Ethics laws can’t work

By Felix Salmon
October 22, 2009
Richard Painter, who drafted and approved the ethics agreement signed by Hank Paulson when he became treasury secretary, has come to the conclusion that such agreements can never really work as intended:

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Richard Painter, who drafted and approved the ethics agreement signed by Hank Paulson when he became treasury secretary, has come to the conclusion that such agreements can never really work as intended:

This essay concludes that government ethics law in its current state is not up to the task and that the United States is not prepared to implement bailouts in a manner that will instill public confidence. Although these problems could be alleviated through stricter ethics rules or a more systematized approach to bailouts, most solutions would be more costly than the problems they attempt to solve. Bailouts thus impose a substantial burden on government ethics that may be impossible to remove, in addition to the economic cost bailouts impose on taxpayers. Designing a bailout free economy may be the only acceptable alternative.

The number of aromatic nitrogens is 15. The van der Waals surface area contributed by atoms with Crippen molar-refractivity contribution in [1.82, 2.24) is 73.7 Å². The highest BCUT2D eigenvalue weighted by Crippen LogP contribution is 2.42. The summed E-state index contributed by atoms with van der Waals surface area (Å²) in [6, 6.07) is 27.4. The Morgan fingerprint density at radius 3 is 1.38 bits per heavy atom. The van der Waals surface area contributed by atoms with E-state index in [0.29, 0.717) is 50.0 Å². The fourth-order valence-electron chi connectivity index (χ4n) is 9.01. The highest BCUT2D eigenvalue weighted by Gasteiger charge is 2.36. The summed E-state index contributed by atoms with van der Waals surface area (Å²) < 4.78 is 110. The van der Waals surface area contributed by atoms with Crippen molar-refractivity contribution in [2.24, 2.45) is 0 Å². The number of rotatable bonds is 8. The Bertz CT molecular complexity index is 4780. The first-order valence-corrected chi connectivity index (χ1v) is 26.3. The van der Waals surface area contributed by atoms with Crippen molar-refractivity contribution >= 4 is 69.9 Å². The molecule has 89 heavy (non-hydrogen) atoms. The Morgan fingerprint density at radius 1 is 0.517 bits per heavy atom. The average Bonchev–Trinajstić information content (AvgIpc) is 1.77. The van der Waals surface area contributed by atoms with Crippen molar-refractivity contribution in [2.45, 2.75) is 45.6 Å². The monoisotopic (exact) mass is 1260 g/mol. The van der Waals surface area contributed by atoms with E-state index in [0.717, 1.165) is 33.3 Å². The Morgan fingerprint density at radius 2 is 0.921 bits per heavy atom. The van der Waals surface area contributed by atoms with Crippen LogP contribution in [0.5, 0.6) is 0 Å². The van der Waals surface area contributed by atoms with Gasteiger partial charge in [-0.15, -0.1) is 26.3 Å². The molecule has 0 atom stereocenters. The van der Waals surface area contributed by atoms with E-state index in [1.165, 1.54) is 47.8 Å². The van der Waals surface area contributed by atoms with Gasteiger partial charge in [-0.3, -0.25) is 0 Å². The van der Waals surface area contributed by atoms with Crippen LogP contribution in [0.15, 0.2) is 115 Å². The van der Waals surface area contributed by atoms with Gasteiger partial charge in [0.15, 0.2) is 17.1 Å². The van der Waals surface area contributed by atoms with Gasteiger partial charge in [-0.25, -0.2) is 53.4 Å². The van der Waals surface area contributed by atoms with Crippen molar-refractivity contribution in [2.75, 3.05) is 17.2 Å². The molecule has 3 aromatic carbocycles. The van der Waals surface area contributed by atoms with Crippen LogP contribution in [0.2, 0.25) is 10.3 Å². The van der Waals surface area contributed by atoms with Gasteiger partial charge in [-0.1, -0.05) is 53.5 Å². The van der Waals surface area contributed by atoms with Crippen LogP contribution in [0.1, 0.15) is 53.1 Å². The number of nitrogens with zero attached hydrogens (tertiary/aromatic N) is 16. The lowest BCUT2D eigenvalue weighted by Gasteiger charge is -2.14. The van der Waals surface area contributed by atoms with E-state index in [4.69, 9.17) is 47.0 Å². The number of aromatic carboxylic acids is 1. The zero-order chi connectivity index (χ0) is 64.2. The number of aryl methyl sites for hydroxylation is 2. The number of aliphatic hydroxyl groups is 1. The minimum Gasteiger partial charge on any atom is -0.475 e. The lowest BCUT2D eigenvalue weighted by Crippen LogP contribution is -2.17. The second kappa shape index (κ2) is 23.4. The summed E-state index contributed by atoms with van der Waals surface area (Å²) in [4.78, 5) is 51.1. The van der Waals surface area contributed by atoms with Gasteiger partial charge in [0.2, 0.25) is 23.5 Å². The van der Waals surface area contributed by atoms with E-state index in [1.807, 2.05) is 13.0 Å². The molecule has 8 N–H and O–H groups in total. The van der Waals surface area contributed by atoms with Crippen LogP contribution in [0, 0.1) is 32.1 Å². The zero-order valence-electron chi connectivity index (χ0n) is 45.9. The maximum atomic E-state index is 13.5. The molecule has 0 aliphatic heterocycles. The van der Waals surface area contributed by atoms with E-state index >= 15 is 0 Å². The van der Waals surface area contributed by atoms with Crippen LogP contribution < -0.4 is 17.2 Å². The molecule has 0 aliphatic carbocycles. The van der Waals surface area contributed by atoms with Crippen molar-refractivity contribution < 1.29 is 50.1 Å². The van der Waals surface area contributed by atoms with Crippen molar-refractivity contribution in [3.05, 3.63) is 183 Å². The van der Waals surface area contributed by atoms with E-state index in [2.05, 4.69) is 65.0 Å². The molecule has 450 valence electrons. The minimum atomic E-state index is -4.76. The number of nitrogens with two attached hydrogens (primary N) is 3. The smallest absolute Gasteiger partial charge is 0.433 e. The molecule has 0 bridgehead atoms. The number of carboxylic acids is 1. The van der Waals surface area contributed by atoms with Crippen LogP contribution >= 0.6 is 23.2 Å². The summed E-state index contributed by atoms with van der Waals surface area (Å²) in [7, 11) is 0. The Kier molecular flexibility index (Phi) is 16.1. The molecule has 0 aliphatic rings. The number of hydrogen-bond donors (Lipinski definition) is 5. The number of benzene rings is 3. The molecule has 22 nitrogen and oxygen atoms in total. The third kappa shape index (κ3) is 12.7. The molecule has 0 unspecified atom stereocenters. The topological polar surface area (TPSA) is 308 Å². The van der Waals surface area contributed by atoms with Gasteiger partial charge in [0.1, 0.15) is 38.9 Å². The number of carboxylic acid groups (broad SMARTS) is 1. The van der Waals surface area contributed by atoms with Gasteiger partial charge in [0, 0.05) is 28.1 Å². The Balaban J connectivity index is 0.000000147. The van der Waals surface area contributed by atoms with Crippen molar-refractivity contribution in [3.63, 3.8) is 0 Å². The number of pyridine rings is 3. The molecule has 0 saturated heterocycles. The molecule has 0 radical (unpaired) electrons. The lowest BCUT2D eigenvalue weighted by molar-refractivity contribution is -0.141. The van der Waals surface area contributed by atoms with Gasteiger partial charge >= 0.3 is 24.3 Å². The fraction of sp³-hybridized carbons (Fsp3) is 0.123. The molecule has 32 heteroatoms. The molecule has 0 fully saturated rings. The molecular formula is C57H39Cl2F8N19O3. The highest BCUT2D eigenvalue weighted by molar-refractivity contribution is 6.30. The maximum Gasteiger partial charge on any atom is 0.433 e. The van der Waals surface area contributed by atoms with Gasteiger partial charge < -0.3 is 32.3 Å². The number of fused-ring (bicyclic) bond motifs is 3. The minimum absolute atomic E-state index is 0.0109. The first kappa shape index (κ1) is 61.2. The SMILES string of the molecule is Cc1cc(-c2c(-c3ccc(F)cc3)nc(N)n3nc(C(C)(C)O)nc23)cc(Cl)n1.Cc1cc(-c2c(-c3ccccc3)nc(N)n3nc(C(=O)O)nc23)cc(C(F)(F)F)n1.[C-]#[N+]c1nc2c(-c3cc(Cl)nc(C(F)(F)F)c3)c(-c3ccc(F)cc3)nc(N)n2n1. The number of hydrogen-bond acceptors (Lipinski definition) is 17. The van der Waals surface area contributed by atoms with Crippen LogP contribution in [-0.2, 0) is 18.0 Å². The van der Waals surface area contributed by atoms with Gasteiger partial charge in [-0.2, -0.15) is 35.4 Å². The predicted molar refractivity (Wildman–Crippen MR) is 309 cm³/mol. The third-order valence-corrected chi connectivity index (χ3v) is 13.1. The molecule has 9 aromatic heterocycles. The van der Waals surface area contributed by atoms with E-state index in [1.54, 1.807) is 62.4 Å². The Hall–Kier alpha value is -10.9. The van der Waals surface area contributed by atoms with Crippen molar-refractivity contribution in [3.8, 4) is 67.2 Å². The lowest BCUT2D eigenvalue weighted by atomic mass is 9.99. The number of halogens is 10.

Painter’s essay is excellent, and highly recommended, precisely because he offers no solutions to what is an intractable problem. Here’s a little bit:

Requiring Treasury officials coming in from Goldman Sachs or other investment banks to dump their bank stock and stock options may not have been enough when they retain close ties to their former employers. There were also probably too many senior Treasury Department officials from Goldman; perhaps there were too many from the banking industry in general.   

This is very true. The saga of the government’s response to the financial crisis is one where all the key decisions are made by bankers, be they of the commercial, investment, or central variety. In a parliamentary system like the UK’s, the finance minister is an elected representative of the people. Of course, as we’ve seen in the UK, that doesn’t necessarily make bank bailouts any more taxpayer-friendly. But at least it serves as some kind of check on the banking industry bailing itself out whenever it gets into trouble.

The impression I get from the current spate of crisis books is that the likes of Paulson and Geithner became entirely consumed with the problems in the financial sector, and viewed political considerations, and the will of the people more generally, as an obstacle to be overcome rather than as any kind of guiding light. That may or may not have been a good thing. But either way, it’s fundamentally undemocratic.

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